12. Contracting practices are whacked, no doubt about it. That Linda Andrews woman in charge of them is also the same person that thought it would be ok to stay at very expesivethe Benson Hotel on PDC's dime during the office move becuase she didn't want to have to drive home late. Why is she still in charge.
13. The ethicspoint software website that B. Warner implemented (www.ethicspoint.com) for whistleblowing is a joke. Every complaint from staff has been ignored.
Ok, I'm ranting. But pretty upset and sad. PDC has such great potential and has the resources and talent to make the city better. Unfortunately the whole house of cards is now falling down. Maybe next time I'll really start exposing them. Next time I'm naming names and documents.

"Wal-Mart doesn't qualify as economic development either." You're right, economic development is not measurable and usually a term used by politicians when they want to look like they are doing something. Wal-Mart would qualify as jobs which are measurable, unless we have too many of those around here.

"Where would you shoehorn a 'campus'?" Believe me, I know plenty of comm RE peolpe who would love to find them a 600-person office in town, maybe close to the light rail in NoPo, in the warehouse district in NW PDX, maybe even that space where IKEA is moving in. A lot of those Airport Way buildings are empty.

PDC Mole: thanks for your imput. Please name names and documents. Just within North Macadam URD and its tram issue, there are numerous examples of points you express. It is a "falling card" scenario that includes legal mischieviousness. It needs to be exposed for the future of our city. We need accountability and fast. Just Do It, and many will support you and have backup info to coincide with your claims.

Dear PDC mole,
Go for it !!! We need you!!!
You will be supported and thanked.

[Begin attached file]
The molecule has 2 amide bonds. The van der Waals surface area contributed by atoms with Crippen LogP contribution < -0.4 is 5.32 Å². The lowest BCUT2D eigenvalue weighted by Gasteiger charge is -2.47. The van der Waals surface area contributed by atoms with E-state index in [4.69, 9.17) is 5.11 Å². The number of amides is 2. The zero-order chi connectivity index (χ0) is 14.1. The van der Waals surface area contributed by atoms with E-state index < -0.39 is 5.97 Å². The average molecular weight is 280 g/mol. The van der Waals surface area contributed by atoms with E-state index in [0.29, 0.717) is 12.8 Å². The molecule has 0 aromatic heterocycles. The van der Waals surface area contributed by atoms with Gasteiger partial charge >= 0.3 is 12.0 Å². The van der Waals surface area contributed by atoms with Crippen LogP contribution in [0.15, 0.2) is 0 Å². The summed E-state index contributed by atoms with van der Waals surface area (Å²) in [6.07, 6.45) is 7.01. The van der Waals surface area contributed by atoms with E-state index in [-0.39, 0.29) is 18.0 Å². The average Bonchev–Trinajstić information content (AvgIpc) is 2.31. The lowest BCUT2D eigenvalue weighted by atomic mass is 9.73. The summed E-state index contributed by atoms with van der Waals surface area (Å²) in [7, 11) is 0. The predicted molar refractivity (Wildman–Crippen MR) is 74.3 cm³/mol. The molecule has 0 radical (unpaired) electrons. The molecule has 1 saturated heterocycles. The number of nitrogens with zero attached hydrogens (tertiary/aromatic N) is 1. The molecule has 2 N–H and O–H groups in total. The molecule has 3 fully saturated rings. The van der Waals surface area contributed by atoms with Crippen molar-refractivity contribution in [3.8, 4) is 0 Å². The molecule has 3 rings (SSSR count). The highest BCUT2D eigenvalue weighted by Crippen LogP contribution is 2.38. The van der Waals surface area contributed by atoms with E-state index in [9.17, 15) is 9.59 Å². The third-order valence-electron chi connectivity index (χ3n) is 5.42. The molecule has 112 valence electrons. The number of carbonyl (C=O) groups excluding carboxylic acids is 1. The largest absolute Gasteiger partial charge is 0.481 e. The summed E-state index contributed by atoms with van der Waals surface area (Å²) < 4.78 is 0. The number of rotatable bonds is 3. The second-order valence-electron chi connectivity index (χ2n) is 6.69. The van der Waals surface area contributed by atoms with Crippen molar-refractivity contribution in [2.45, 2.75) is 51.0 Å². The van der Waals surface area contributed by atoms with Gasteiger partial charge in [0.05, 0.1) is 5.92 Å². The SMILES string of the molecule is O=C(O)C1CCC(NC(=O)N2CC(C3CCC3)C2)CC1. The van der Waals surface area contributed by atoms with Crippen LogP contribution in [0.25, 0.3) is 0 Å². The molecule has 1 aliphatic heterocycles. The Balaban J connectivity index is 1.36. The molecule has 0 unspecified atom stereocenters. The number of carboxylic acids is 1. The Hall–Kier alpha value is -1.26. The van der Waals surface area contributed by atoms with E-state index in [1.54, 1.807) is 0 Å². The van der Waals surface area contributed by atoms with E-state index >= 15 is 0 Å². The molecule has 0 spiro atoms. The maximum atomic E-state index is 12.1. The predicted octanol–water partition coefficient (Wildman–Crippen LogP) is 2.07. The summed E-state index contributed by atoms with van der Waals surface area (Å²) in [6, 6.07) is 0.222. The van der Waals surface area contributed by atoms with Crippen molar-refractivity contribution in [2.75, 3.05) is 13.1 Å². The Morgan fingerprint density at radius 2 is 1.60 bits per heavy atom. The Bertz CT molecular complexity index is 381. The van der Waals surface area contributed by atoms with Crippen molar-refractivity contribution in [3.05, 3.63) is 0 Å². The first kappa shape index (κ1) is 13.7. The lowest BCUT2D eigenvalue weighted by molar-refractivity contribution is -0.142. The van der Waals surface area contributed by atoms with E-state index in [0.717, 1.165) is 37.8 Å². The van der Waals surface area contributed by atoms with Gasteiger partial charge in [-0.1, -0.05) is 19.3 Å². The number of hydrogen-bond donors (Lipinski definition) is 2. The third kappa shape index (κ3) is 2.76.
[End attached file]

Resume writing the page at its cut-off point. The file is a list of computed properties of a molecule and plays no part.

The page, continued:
These are public funds and the public has a right to know.
The PDC stonewalled the City Club on finances too. You are right on about Lew Bowers, by the way.
Let's lance this wound and and do some real healing.

Yeah I would sure like to know what backroom sh... uh stuff is going down at PDC about the Saturday Market since they sprung this "spine" idea of stringing it along Ankeny between 3rd and Naito ... they are trying to boot it out from under the Burnside Bridge since there is a UO Campus going in to the north .


The Oregonian reported that OHSU, certain public officials, and associated developers knew of the escalating cost of the Tram and never reported it to City council. Instead, they continued to insist the cost was $15.5 million when they knew it was not possible to build for that price.

Commissioner Leonard, on April 12th, 2006, reported the same findings, in addition to naming some of those responsible for the false and material misrepresentation to City Council in order to obtain taxpayer funding for a pet project.

Yet, City Council has taken no action to seek return of those funds obtained for the Tram based on those false statements. They haven't even opened an investigation to recoup the more than $8.5 million Commissioner Leonard states taxpayers are contributing to the tram.

Not doing so leads me to believe City Council now condones the formulation of public policy based on false and material misrepresentation and will use our taxpayer funds to implement such policy.

The tram tower, now in view, will always remind me that our City Council will accept lies to disburse our monies. And that, more than anything, else disappoints and saddens me. It does not bode well for future public/private endeavors.

Economic development?

How about we create a state level set of tax law schemes that mirror the federal tax law schemes to encourage "savings?" We could do two things: first, refuse to match state income tax reductions for any of the federal-taxable-income reduction schemes to reflect individual participation in federally qualified retirement plans; second, substitute in their place equally generous reductions in state-taxable-income, upon certain conditions --